The “Godfather of Punk Poetry,” John Cooper Clarke is currently in the midst of his first North American tour in more than 30 years. Professing that he hails from “that generation where everything I love in life comes from the States,” Clarke is taking full advantage of the long-overdue opportunity. Last week, he answered the phone from the hallowed halls of Chicago’s Chess Records, where he’d just finished playing “Hoochie Coochie Man” on legendary bluesman Willie Dixon’s upright bass.
“What a thrill,” Clarke gushed in his Mancunian lilt. “All of America is an endless source of fascination to me. Every city has something that I want to check out.”
This week, he’ll get his chance to cross Philadelphia off that list as he performs at World Cafe Live tonight. Renowned in his native England, Clarke is best known stateside these days for his poem “Evidently Chickentown,” which was played during a scene in the final season of “The Sopranos.” But early in his career, Clarke rose to prominence alongside the leading lights of the U.K. punk scene, performing or touring with the likes of the Sex Pistols, The Clash, Elvis Costello and Joy Division.
With his unruly tangle of hair, the 66-year-old Clarke remains the image of an aging rock star, bearing more than a passing resemblance to Ronnie Wood of the Rolling Stones. While his long career has deviated from the punk world, he remains philosophical about being tethered to the movement. “There’s no point in fighting — that kind of thing,” he shrugs. “If I’m there in the popular imagination as a punk poet, I’m just glad I’m in the public’s imagination at all. So I don’t have a problem with that. If it was OK with Patti Smith, it’s OK with me.”
Music — and more importantly, lyrics — have always played a key role in his work, Clarke says. “I’m a very old guy, and I remember the world pre-Elvis. I love the American Songbook. Ella Fitzgerald, Nat Cole, Sinatra, Dean Martin, Eddie Fisher, Helen Forrest, Doris Day — they were great singers, and they could really sell a lyric. It was all about the adult world, and I was a kid, but I didn’t care. I wanted to understand that world, and those great lyrics helped me to do that. Then in England, lyrics were real important to those punk records. The Sex Pistols, The Clash — they made the rock ’n’ roll kids unusually interested in lyrics, and I guess that’s why they kind of liked my stuff.”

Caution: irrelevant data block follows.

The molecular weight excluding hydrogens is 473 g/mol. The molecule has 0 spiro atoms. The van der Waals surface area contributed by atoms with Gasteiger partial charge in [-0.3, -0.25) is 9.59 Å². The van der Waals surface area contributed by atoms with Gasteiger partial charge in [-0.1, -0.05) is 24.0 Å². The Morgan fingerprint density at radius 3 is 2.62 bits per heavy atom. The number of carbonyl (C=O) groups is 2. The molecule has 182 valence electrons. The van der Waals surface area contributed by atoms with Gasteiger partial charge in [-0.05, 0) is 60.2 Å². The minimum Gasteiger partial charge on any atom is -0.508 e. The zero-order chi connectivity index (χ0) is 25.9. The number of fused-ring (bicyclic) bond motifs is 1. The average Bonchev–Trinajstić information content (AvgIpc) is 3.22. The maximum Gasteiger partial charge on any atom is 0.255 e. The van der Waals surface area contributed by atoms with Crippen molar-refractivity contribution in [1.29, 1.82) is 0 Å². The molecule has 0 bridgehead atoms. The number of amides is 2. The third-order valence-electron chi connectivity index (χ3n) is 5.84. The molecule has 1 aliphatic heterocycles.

Like so many of his punk contemporaries, Clarke nearly became a casualty of drug abuse in the 1980s, a period during which he was addicted to heroin and living with Velvet Underground chanteuse Nico.
Looking back on those times from a healthier place, he claims, “I’m the luckiest guy alive, just to be alive in this wonderful world and to consider myself a commuter to these shores. I’m just waiting for the trouble to arrive.”
John Cooper Clarke is at World Cafe Live Monday, May 11, at 8 p.m. Tickets ($20) are at www.worldcafelive.com.